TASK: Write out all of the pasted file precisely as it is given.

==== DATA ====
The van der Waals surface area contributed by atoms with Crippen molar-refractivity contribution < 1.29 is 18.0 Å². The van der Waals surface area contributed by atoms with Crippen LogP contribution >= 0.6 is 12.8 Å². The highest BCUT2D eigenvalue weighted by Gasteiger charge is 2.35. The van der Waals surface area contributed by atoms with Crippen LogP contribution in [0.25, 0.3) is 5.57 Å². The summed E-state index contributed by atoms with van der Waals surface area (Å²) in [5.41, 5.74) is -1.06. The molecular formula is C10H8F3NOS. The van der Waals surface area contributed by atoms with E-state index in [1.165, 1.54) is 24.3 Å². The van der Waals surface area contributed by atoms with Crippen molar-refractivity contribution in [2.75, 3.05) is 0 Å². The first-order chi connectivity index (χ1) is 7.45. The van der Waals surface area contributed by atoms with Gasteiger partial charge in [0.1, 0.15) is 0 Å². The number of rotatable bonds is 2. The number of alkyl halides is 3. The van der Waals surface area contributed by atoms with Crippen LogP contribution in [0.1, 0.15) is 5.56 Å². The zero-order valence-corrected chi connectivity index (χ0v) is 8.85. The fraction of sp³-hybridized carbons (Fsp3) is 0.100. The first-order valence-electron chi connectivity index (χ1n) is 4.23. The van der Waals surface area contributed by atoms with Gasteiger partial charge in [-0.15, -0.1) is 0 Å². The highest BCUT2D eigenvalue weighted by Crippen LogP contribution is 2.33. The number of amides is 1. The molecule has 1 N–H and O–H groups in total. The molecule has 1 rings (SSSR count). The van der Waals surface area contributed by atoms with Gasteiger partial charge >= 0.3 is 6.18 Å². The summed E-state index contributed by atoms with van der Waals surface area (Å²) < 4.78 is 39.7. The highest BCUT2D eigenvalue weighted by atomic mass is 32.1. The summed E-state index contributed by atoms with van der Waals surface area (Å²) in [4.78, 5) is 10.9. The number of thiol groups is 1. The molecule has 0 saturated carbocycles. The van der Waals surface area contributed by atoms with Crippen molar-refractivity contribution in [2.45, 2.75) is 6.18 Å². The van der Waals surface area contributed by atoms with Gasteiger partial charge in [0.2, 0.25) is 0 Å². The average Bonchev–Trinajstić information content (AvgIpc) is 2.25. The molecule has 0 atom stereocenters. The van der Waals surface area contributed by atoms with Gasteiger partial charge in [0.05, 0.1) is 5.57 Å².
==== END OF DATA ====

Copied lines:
The van der Waals surface area contributed by atoms with Crippen molar-refractivity contribution < 1.29 is 18.0 Å². The van der Waals surface area contributed by atoms with Crippen LogP contribution >= 0.6 is 12.8 Å². The highest BCUT2D eigenvalue weighted by Gasteiger charge is 2.35. The van der Waals surface area contributed by atoms with Crippen LogP contribution in [0.25, 0.3) is 5.57 Å². The summed E-state index contributed by atoms with van der Waals surface area (Å²) in [5.41, 5.74) is -1.06. The molecular formula is C10H8F3NOS. The van der Waals surface area contributed by atoms with E-state index in [1.165, 1.54) is 24.3 Å². The van der Waals surface area contributed by atoms with Crippen molar-refractivity contribution in [2.75, 3.05) is 0 Å². The first-order chi connectivity index (χ1) is 7.45. The van der Waals surface area contributed by atoms with Gasteiger partial charge in [0.1, 0.15) is 0 Å². The number of rotatable bonds is 2. The number of alkyl halides is 3. The van der Waals surface area contributed by atoms with Crippen LogP contribution in [0.1, 0.15) is 5.56 Å². The zero-order valence-corrected chi connectivity index (χ0v) is 8.85. The fraction of sp³-hybridized carbons (Fsp3) is 0.100. The first-order valence-electron chi connectivity index (χ1n) is 4.23. The van der Waals surface area contributed by atoms with Gasteiger partial charge in [-0.15, -0.1) is 0 Å². The highest BCUT2D eigenvalue weighted by Crippen LogP contribution is 2.33. The number of amides is 1. The molecule has 1 N–H and O–H groups in total. The molecule has 1 rings (SSSR count). The van der Waals surface area contributed by atoms with Gasteiger partial charge >= 0.3 is 6.18 Å². The summed E-state index contributed by atoms with van der Waals surface area (Å²) < 4.78 is 39.7. The highest BCUT2D eigenvalue weighted by atomic mass is 32.1. The summed E-state index contributed by atoms with van der Waals surface area (Å²) in [4.78, 5) is 10.9. The number of thiol groups is 1. The molecule has 0 saturated carbocycles. The van der Waals surface area contributed by atoms with Crippen molar-refractivity contribution in [2.45, 2.75) is 6.18 Å². The van der Waals surface area contributed by atoms with Gasteiger partial charge in [0.2, 0.25) is 0 Å². The average Bonchev–Trinajstić information content (AvgIpc) is 2.25. The molecule has 0 atom stereocenters. The van der Waals surface area contributed by atoms with Gasteiger partial charge in [0.05, 0.1) is 5.57 Å².